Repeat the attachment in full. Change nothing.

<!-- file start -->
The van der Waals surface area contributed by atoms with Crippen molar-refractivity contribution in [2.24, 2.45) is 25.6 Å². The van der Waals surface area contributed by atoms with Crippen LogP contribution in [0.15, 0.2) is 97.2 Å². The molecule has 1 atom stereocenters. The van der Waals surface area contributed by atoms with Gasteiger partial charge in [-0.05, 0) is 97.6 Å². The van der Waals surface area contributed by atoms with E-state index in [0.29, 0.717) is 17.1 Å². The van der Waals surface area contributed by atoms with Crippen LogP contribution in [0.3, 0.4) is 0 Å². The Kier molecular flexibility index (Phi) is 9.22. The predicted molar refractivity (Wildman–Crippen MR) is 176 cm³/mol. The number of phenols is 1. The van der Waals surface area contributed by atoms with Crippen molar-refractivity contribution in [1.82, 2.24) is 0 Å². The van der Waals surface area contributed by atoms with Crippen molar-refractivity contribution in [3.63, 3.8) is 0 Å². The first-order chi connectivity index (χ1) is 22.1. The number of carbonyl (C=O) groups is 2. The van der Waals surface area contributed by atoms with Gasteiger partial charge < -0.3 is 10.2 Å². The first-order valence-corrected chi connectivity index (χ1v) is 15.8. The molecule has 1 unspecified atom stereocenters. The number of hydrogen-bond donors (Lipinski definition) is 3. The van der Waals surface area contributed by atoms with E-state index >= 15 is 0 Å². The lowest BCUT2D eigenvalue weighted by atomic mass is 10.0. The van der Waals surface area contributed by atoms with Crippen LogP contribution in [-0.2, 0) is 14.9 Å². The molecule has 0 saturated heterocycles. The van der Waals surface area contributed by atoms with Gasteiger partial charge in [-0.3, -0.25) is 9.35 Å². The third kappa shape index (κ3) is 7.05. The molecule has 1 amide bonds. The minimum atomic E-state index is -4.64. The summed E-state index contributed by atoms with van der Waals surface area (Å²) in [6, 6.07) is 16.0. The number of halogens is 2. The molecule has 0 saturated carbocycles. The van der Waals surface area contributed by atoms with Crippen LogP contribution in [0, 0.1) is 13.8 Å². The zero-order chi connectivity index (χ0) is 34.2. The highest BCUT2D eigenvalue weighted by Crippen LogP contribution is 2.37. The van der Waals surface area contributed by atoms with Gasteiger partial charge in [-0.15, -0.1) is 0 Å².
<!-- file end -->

The van der Waals surface area contributed by atoms with Crippen molar-refractivity contribution in [2.24, 2.45) is 25.6 Å². The van der Waals surface area contributed by atoms with Crippen LogP contribution in [0.15, 0.2) is 97.2 Å². The molecule has 1 atom stereocenters. The van der Waals surface area contributed by atoms with Gasteiger partial charge in [-0.05, 0) is 97.6 Å². The van der Waals surface area contributed by atoms with E-state index in [0.29, 0.717) is 17.1 Å². The van der Waals surface area contributed by atoms with Crippen LogP contribution in [0.3, 0.4) is 0 Å². The Kier molecular flexibility index (Phi) is 9.22. The predicted molar refractivity (Wildman–Crippen MR) is 176 cm³/mol. The number of phenols is 1. The van der Waals surface area contributed by atoms with Crippen molar-refractivity contribution in [1.82, 2.24) is 0 Å². The van der Waals surface area contributed by atoms with Crippen molar-refractivity contribution in [3.63, 3.8) is 0 Å². The first-order chi connectivity index (χ1) is 22.1. The number of carbonyl (C=O) groups is 2. The van der Waals surface area contributed by atoms with Gasteiger partial charge < -0.3 is 10.2 Å². The first-order valence-corrected chi connectivity index (χ1v) is 15.8. The molecule has 1 unspecified atom stereocenters. The number of hydrogen-bond donors (Lipinski definition) is 3. The van der Waals surface area contributed by atoms with E-state index >= 15 is 0 Å². The lowest BCUT2D eigenvalue weighted by atomic mass is 10.0. The van der Waals surface area contributed by atoms with Crippen LogP contribution in [-0.2, 0) is 14.9 Å². The molecule has 0 saturated heterocycles. The van der Waals surface area contributed by atoms with Gasteiger partial charge in [-0.3, -0.25) is 9.35 Å². The third kappa shape index (κ3) is 7.05. The molecule has 1 amide bonds. The minimum atomic E-state index is -4.64. The summed E-state index contributed by atoms with van der Waals surface area (Å²) in [6, 6.07) is 16.0. The number of halogens is 2. The molecule has 0 saturated carbocycles. The van der Waals surface area contributed by atoms with Crippen LogP contribution in [0, 0.1) is 13.8 Å². The zero-order chi connectivity index (χ0) is 34.2. The highest BCUT2D eigenvalue weighted by Crippen LogP contribution is 2.37. The van der Waals surface area contributed by atoms with Gasteiger partial charge in [-0.15, -0.1) is 0 Å².